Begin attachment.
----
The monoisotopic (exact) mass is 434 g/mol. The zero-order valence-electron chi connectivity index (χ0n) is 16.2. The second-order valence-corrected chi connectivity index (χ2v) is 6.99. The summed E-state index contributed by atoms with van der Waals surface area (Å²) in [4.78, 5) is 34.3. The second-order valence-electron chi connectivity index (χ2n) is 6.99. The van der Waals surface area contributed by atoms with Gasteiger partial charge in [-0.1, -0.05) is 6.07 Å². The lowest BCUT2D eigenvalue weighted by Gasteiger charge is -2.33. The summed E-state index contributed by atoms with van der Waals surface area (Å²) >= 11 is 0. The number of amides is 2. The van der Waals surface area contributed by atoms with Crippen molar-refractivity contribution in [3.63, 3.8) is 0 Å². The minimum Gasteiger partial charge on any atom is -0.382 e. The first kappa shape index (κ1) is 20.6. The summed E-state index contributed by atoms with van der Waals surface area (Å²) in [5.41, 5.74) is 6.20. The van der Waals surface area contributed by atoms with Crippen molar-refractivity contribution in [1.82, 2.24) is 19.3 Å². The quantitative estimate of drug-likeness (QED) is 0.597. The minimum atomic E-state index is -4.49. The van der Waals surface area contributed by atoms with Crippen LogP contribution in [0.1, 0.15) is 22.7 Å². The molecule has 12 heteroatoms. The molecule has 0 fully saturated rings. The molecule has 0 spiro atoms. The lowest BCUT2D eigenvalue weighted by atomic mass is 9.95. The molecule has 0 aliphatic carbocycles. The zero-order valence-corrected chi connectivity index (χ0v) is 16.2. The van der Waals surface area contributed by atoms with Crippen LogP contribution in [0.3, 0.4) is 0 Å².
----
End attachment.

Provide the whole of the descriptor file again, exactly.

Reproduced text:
The monoisotopic (exact) mass is 434 g/mol. The zero-order valence-electron chi connectivity index (χ0n) is 16.2. The second-order valence-corrected chi connectivity index (χ2v) is 6.99. The summed E-state index contributed by atoms with van der Waals surface area (Å²) in [4.78, 5) is 34.3. The second-order valence-electron chi connectivity index (χ2n) is 6.99. The van der Waals surface area contributed by atoms with Gasteiger partial charge in [-0.1, -0.05) is 6.07 Å². The lowest BCUT2D eigenvalue weighted by Gasteiger charge is -2.33. The summed E-state index contributed by atoms with van der Waals surface area (Å²) >= 11 is 0. The number of amides is 2. The van der Waals surface area contributed by atoms with Crippen molar-refractivity contribution in [3.63, 3.8) is 0 Å². The minimum Gasteiger partial charge on any atom is -0.382 e. The first kappa shape index (κ1) is 20.6. The summed E-state index contributed by atoms with van der Waals surface area (Å²) in [5.41, 5.74) is 6.20. The van der Waals surface area contributed by atoms with Crippen molar-refractivity contribution in [1.82, 2.24) is 19.3 Å². The quantitative estimate of drug-likeness (QED) is 0.597. The minimum atomic E-state index is -4.49. The van der Waals surface area contributed by atoms with Crippen LogP contribution in [0.1, 0.15) is 22.7 Å². The molecule has 12 heteroatoms. The molecule has 0 fully saturated rings. The molecule has 0 spiro atoms. The lowest BCUT2D eigenvalue weighted by atomic mass is 9.95. The molecule has 0 aliphatic carbocycles. The zero-order valence-corrected chi connectivity index (χ0v) is 16.2. The van der Waals surface area contributed by atoms with Crippen LogP contribution in [0.3, 0.4) is 0 Å².